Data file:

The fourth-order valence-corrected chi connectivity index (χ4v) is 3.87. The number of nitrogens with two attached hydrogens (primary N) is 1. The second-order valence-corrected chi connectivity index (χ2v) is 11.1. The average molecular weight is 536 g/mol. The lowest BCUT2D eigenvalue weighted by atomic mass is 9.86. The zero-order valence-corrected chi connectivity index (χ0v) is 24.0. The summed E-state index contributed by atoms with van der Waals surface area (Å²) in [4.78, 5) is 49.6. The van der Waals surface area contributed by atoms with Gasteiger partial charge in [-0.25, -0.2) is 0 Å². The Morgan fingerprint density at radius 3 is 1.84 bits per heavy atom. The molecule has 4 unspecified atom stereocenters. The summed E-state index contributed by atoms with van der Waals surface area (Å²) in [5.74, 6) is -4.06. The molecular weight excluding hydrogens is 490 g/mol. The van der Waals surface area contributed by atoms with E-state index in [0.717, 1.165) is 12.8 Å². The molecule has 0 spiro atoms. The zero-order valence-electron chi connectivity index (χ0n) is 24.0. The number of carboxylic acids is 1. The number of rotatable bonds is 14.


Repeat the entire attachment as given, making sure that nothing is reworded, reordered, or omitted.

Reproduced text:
The fourth-order valence-corrected chi connectivity index (χ4v) is 3.87. The number of nitrogens with two attached hydrogens (primary N) is 1. The second-order valence-corrected chi connectivity index (χ2v) is 11.1. The average molecular weight is 536 g/mol. The lowest BCUT2D eigenvalue weighted by atomic mass is 9.86. The zero-order valence-corrected chi connectivity index (χ0v) is 24.0. The summed E-state index contributed by atoms with van der Waals surface area (Å²) in [4.78, 5) is 49.6. The van der Waals surface area contributed by atoms with Gasteiger partial charge in [-0.25, -0.2) is 0 Å². The Morgan fingerprint density at radius 3 is 1.84 bits per heavy atom. The molecule has 4 unspecified atom stereocenters. The summed E-state index contributed by atoms with van der Waals surface area (Å²) in [5.74, 6) is -4.06. The molecular weight excluding hydrogens is 490 g/mol. The van der Waals surface area contributed by atoms with E-state index in [0.717, 1.165) is 12.8 Å². The molecule has 0 spiro atoms. The zero-order valence-electron chi connectivity index (χ0n) is 24.0. The number of carboxylic acids is 1. The number of rotatable bonds is 14.